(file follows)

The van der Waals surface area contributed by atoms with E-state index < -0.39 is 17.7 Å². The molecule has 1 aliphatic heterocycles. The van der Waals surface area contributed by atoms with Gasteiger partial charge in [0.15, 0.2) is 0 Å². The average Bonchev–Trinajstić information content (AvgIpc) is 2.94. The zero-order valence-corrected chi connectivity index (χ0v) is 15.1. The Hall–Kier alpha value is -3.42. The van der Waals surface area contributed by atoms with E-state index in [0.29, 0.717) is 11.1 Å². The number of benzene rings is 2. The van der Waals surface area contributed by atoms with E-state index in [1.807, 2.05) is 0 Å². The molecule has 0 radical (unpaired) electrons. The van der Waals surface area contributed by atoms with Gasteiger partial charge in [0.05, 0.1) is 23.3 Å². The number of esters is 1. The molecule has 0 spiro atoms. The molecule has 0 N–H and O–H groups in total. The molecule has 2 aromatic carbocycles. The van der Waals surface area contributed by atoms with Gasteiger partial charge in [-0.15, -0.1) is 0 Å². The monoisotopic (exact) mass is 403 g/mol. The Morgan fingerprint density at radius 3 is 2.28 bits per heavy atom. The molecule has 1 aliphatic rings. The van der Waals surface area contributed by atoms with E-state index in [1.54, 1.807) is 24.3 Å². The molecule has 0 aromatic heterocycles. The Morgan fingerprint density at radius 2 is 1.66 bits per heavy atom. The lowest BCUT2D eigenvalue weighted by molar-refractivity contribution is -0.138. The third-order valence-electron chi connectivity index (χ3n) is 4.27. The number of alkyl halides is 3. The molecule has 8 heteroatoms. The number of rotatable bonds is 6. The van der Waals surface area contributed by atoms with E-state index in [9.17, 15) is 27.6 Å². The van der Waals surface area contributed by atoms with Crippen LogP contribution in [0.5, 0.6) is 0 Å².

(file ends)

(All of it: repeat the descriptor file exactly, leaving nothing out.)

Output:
The van der Waals surface area contributed by atoms with E-state index < -0.39 is 17.7 Å². The molecule has 1 aliphatic heterocycles. The van der Waals surface area contributed by atoms with Gasteiger partial charge in [0.15, 0.2) is 0 Å². The average Bonchev–Trinajstić information content (AvgIpc) is 2.94. The zero-order valence-corrected chi connectivity index (χ0v) is 15.1. The Hall–Kier alpha value is -3.42. The van der Waals surface area contributed by atoms with E-state index in [0.29, 0.717) is 11.1 Å². The number of benzene rings is 2. The van der Waals surface area contributed by atoms with E-state index in [1.807, 2.05) is 0 Å². The molecule has 0 radical (unpaired) electrons. The van der Waals surface area contributed by atoms with Gasteiger partial charge in [0.05, 0.1) is 23.3 Å². The number of esters is 1. The molecule has 0 spiro atoms. The molecule has 0 N–H and O–H groups in total. The molecule has 2 aromatic carbocycles. The van der Waals surface area contributed by atoms with Gasteiger partial charge in [-0.15, -0.1) is 0 Å². The monoisotopic (exact) mass is 403 g/mol. The Morgan fingerprint density at radius 3 is 2.28 bits per heavy atom. The molecule has 1 aliphatic rings. The van der Waals surface area contributed by atoms with E-state index in [1.54, 1.807) is 24.3 Å². The molecule has 0 aromatic heterocycles. The Morgan fingerprint density at radius 2 is 1.66 bits per heavy atom. The lowest BCUT2D eigenvalue weighted by molar-refractivity contribution is -0.138. The third-order valence-electron chi connectivity index (χ3n) is 4.27. The number of alkyl halides is 3. The molecule has 8 heteroatoms. The number of rotatable bonds is 6. The van der Waals surface area contributed by atoms with E-state index in [9.17, 15) is 27.6 Å². The van der Waals surface area contributed by atoms with Crippen LogP contribution in [0.5, 0.6) is 0 Å².